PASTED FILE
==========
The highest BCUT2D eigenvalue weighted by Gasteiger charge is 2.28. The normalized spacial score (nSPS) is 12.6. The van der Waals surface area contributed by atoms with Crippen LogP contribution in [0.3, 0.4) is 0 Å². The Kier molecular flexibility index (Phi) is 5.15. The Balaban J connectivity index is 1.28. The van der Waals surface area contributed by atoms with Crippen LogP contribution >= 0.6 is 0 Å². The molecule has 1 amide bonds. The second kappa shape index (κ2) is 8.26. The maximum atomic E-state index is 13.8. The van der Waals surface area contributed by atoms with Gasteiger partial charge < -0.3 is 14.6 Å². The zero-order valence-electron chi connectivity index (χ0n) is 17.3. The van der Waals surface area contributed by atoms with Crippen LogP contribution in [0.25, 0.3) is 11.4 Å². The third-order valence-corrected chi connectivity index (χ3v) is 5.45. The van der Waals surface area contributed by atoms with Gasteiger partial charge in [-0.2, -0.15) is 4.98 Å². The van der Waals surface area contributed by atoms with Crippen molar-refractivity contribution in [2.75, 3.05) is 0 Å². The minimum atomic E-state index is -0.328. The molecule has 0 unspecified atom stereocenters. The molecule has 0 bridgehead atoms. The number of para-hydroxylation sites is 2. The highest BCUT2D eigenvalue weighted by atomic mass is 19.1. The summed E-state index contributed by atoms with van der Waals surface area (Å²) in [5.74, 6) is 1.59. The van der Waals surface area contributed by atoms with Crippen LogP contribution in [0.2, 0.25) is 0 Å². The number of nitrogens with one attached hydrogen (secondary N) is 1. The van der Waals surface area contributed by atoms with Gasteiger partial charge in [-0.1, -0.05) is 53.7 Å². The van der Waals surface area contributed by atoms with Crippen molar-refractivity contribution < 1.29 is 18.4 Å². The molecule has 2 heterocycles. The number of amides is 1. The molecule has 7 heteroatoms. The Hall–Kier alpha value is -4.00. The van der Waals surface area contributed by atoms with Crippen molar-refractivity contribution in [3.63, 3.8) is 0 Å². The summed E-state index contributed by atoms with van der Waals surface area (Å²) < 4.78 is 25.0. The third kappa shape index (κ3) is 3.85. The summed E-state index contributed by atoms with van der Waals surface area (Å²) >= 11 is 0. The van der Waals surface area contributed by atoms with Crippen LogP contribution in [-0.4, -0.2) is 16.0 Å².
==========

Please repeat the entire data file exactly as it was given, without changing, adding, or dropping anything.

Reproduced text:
The highest BCUT2D eigenvalue weighted by Gasteiger charge is 2.28. The normalized spacial score (nSPS) is 12.6. The van der Waals surface area contributed by atoms with Crippen LogP contribution in [0.3, 0.4) is 0 Å². The Kier molecular flexibility index (Phi) is 5.15. The Balaban J connectivity index is 1.28. The van der Waals surface area contributed by atoms with Crippen LogP contribution >= 0.6 is 0 Å². The molecule has 1 amide bonds. The second kappa shape index (κ2) is 8.26. The maximum atomic E-state index is 13.8. The van der Waals surface area contributed by atoms with Gasteiger partial charge < -0.3 is 14.6 Å². The zero-order valence-electron chi connectivity index (χ0n) is 17.3. The van der Waals surface area contributed by atoms with Crippen LogP contribution in [0.25, 0.3) is 11.4 Å². The third-order valence-corrected chi connectivity index (χ3v) is 5.45. The van der Waals surface area contributed by atoms with Gasteiger partial charge in [-0.2, -0.15) is 4.98 Å². The van der Waals surface area contributed by atoms with Crippen molar-refractivity contribution in [2.75, 3.05) is 0 Å². The minimum atomic E-state index is -0.328. The molecule has 0 unspecified atom stereocenters. The molecule has 0 bridgehead atoms. The number of para-hydroxylation sites is 2. The highest BCUT2D eigenvalue weighted by atomic mass is 19.1. The summed E-state index contributed by atoms with van der Waals surface area (Å²) in [5.74, 6) is 1.59. The van der Waals surface area contributed by atoms with Crippen LogP contribution in [0.2, 0.25) is 0 Å². The number of nitrogens with one attached hydrogen (secondary N) is 1. The van der Waals surface area contributed by atoms with Gasteiger partial charge in [-0.1, -0.05) is 53.7 Å². The van der Waals surface area contributed by atoms with Crippen molar-refractivity contribution < 1.29 is 18.4 Å². The molecule has 2 heterocycles. The number of amides is 1. The molecule has 7 heteroatoms. The Hall–Kier alpha value is -4.00. The van der Waals surface area contributed by atoms with Crippen molar-refractivity contribution in [3.63, 3.8) is 0 Å². The summed E-state index contributed by atoms with van der Waals surface area (Å²) < 4.78 is 25.0. The third kappa shape index (κ3) is 3.85. The summed E-state index contributed by atoms with van der Waals surface area (Å²) >= 11 is 0. The van der Waals surface area contributed by atoms with Crippen LogP contribution in [-0.4, -0.2) is 16.0 Å².